Happy October readers! It being October means that there is a new Question of the Month over at Later Levels, and this month’s has been set by the fabulous Megan from A Geeky Gal who is famous for completing the awesome ‘30 day anime challenge‘!It obviously hasn’t escaped Megan’s attention that October = Halloween, and her question has an appropriately scary feel to it:
In honour of Halloween, tell me what video game scared you the most. What is it about the elements, environments, music, or characters in the video game that scared you?
This has been a very difficult question to answer, as although I wanted to write about a spooky game in the true spirit of Halloween, that isn’t quite how this panned out.
I love scary games. Resident Evil, Silent Hill, the Fatal Frame series…I love them all. They are terrifying and wonderful in their own unique ways. However, my assertion that I love scary games comes with a fairly major addendum: I’ve never actually played any of them.
Whilst it is true that I love them, part of the reason that I do is that I get to watch my partner playing them rather than having to play them myself. I am FAR too wimpish to play them myself, and I don’t feel that I can satisfactorily answer this question with a game I haven’t played.
This is because the experience of watching is quite different to the experience of playing. One of the ways that games set themselves apart from other forms of media is that they hand control over to you. Sure I can watch you dodging that zombie horde, but it just isn’t the same feeling as actually having to deal with it yourself.
Therefore the game I’ve chosen, is one I have at least tried to play myself. Although as you shall see, I didn’t get very far!
That game is:
Wolfenstein 3D (id Software, 1992)
I was six years old when Wolfenstein 3D came out. I don’t think we bought it right away, so I would say I was probably 7 or 8 when I played it. We’d had a computer at home since I was four and by this point I’d played A LOT of games. From household names like Civilization and SimCity, to more niche titles like Jill of the Jungle and Crystal Caves. One of my favourite video game series from this time was Commander Keen, a platformer about a kid who builds a spaceship and goes to Mars. This was the first major release by id Software and I was naturally excited to get my hands on their second major release, Wolfenstein 3D.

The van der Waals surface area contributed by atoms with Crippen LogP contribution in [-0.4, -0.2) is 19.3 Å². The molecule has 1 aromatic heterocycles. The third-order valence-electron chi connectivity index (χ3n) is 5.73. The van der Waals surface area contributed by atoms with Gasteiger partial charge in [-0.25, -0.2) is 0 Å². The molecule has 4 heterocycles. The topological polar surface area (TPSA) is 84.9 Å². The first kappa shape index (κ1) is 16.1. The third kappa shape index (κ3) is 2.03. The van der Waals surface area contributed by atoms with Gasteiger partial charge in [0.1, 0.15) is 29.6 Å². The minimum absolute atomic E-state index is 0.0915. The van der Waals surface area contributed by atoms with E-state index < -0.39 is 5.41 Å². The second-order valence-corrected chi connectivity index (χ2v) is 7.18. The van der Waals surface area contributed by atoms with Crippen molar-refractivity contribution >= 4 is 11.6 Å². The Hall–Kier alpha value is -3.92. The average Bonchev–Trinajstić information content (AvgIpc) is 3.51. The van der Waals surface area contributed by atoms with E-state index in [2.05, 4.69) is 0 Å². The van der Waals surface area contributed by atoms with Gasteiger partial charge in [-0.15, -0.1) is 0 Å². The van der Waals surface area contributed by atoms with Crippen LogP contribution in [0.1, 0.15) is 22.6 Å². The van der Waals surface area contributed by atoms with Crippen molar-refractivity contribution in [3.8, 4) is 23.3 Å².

Suffice to say it wasn’t exactly what I’d been expecting.
My first experience of it was to watch my father play it. I sat and watched for hours as he went around the grey, formidable ‘Castle Wolfenstein’ killing Nazis. I was used to video games having bright colours and cartoonish graphics, but this game with its portraits of Hitler, real blood effects and heavy weaponry was quite an eye-opener. It was certainly a strange experience to sit and watch my dad playing this kind of game but I have to admit that I really enjoyed it.
Having seen the game in all its glory, I naturally decided to emulate my father’s gun-toting heroism and try it for myself. Having already seen the game I knew it was a bit scary. I mean, there are some jump scares and stuff, but I considered myself a tough cookie and a seasoned gamer, so I could definitely handle it…
…or maybe I couldn’t. I loaded it up and the slow, sinister military march began to play through the speakers. I got psyched (as it asked me to do) and William ‘BJ’ Blazkowicz awakened in the claustrophobic bunker confronted by a door and a dead body. And that’s when I froze. I knew I had to open the door, I knew the controls, but for some reason I found myself glued to the spot.
Wolfenstein is not usually classed as a horror game and neither is it particularly difficult, so what about it frightened me so much? Basically this comes down to the difference between playing a game and watching one. Suddenly it was me staring head-on at a door with armed soldiers behind it. I eventually built up enough courage to go through a few doors and shoot some Nazis, but with each door that sense of terror returned. What if there is an enemy right behind the door? What if you peek round a corner and get shot at close range? Despite the relative power your character has, the game still makes you feel extremely vulnerable, which is something you don’t feel so intensely if you are just watching.
The visual design of the game is a key element in making it scary. The first-person view means that when an enemy comes for you they are staring right at you. You can see their grim, dead-eyed human faces and down the barrels of their guns. Many horror games use the supernatural to create fear, but here you are faced with escaping from Nazi soldiers. The realism of the setting creates its own blood chilling kind of horror based on violence, war and death.
It’s not just the enemies but also the games’ environments that create this horror. With monochrome walls punctated by hefty metal doors that groan open and then slowly close behind you. Inexplicable potted plants and paintings of Nazi insignia line long hallways. Small rooms feel clautrophic, larger ones make you vulnerable. This was too much for 8 year old me.
I would never complete Wolfenstein 3D. I certainly made it to the first elevator but in the end I would run out of ammo or be overrun by enemies or just become too paralysed with fear to open anymore doors, not wanting to hear another gun shot or death cry.
Over the years I’ve loaded the game up from time to time to see if, as I got older, it got less scary but it never did. I wonder if this Halloween I should challenge myself to overcome my childhood fears?
So, what do you think? Is Wolfenstein 3D really that scary? What horror games would you recommend as a good introduction to the genre? Let me know below and head on over to Later Levels and submit your own answer to Megan’s spine-tingling question!
Thanks for reading,